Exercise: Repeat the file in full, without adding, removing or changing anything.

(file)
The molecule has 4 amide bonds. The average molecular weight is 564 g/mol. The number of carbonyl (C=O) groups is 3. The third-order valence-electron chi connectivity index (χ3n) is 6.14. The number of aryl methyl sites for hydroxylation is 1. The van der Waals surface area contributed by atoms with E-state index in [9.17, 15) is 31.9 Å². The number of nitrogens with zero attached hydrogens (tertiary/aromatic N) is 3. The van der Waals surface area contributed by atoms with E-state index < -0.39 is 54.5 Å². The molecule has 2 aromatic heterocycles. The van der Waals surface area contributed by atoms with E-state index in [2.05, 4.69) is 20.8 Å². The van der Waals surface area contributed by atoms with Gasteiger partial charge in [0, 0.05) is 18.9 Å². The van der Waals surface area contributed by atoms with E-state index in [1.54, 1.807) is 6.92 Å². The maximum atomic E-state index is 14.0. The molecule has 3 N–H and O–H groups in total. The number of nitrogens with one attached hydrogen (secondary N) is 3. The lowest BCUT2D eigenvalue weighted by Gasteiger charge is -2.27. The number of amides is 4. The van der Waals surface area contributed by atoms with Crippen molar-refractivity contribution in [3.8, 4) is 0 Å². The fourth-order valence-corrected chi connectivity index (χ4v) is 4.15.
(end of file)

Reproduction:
The molecule has 4 amide bonds. The average molecular weight is 564 g/mol. The number of carbonyl (C=O) groups is 3. The third-order valence-electron chi connectivity index (χ3n) is 6.14. The number of aryl methyl sites for hydroxylation is 1. The van der Waals surface area contributed by atoms with E-state index in [9.17, 15) is 31.9 Å². The number of nitrogens with zero attached hydrogens (tertiary/aromatic N) is 3. The van der Waals surface area contributed by atoms with E-state index < -0.39 is 54.5 Å². The molecule has 2 aromatic heterocycles. The van der Waals surface area contributed by atoms with E-state index in [2.05, 4.69) is 20.8 Å². The van der Waals surface area contributed by atoms with Gasteiger partial charge in [0, 0.05) is 18.9 Å². The van der Waals surface area contributed by atoms with E-state index in [1.54, 1.807) is 6.92 Å². The maximum atomic E-state index is 14.0. The molecule has 3 N–H and O–H groups in total. The number of nitrogens with one attached hydrogen (secondary N) is 3. The lowest BCUT2D eigenvalue weighted by Gasteiger charge is -2.27. The number of amides is 4. The van der Waals surface area contributed by atoms with Crippen molar-refractivity contribution in [3.8, 4) is 0 Å². The fourth-order valence-corrected chi connectivity index (χ4v) is 4.15.